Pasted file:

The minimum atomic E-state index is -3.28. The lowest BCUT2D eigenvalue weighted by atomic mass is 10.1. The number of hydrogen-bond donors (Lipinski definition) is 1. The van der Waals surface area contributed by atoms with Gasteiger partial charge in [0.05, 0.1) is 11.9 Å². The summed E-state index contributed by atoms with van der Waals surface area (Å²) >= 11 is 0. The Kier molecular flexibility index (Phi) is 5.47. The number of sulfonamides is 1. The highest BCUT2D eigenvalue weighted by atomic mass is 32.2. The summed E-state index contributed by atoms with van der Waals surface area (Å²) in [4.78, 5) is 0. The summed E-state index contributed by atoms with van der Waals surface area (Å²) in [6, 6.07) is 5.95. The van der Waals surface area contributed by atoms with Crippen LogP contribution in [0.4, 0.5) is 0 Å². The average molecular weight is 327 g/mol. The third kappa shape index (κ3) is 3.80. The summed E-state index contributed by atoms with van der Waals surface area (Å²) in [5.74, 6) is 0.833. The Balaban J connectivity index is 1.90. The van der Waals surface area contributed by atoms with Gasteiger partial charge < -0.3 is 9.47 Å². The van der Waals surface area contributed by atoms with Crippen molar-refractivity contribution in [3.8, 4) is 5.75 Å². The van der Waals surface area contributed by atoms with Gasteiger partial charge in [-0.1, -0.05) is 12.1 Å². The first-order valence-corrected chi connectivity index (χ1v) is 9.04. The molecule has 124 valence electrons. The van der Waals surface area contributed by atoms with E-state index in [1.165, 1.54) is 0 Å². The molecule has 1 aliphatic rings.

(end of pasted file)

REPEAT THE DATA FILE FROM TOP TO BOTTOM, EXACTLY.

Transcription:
The minimum atomic E-state index is -3.28. The lowest BCUT2D eigenvalue weighted by atomic mass is 10.1. The number of hydrogen-bond donors (Lipinski definition) is 1. The van der Waals surface area contributed by atoms with Gasteiger partial charge in [0.05, 0.1) is 11.9 Å². The summed E-state index contributed by atoms with van der Waals surface area (Å²) >= 11 is 0. The Kier molecular flexibility index (Phi) is 5.47. The number of sulfonamides is 1. The highest BCUT2D eigenvalue weighted by atomic mass is 32.2. The summed E-state index contributed by atoms with van der Waals surface area (Å²) in [4.78, 5) is 0. The summed E-state index contributed by atoms with van der Waals surface area (Å²) in [6, 6.07) is 5.95. The van der Waals surface area contributed by atoms with Crippen LogP contribution in [0.4, 0.5) is 0 Å². The average molecular weight is 327 g/mol. The third kappa shape index (κ3) is 3.80. The summed E-state index contributed by atoms with van der Waals surface area (Å²) in [5.74, 6) is 0.833. The Balaban J connectivity index is 1.90. The van der Waals surface area contributed by atoms with Gasteiger partial charge < -0.3 is 9.47 Å². The van der Waals surface area contributed by atoms with Crippen molar-refractivity contribution in [3.8, 4) is 5.75 Å². The van der Waals surface area contributed by atoms with Gasteiger partial charge in [-0.1, -0.05) is 12.1 Å². The first-order valence-corrected chi connectivity index (χ1v) is 9.04. The molecule has 124 valence electrons. The van der Waals surface area contributed by atoms with E-state index in [1.165, 1.54) is 0 Å². The molecule has 1 aliphatic rings.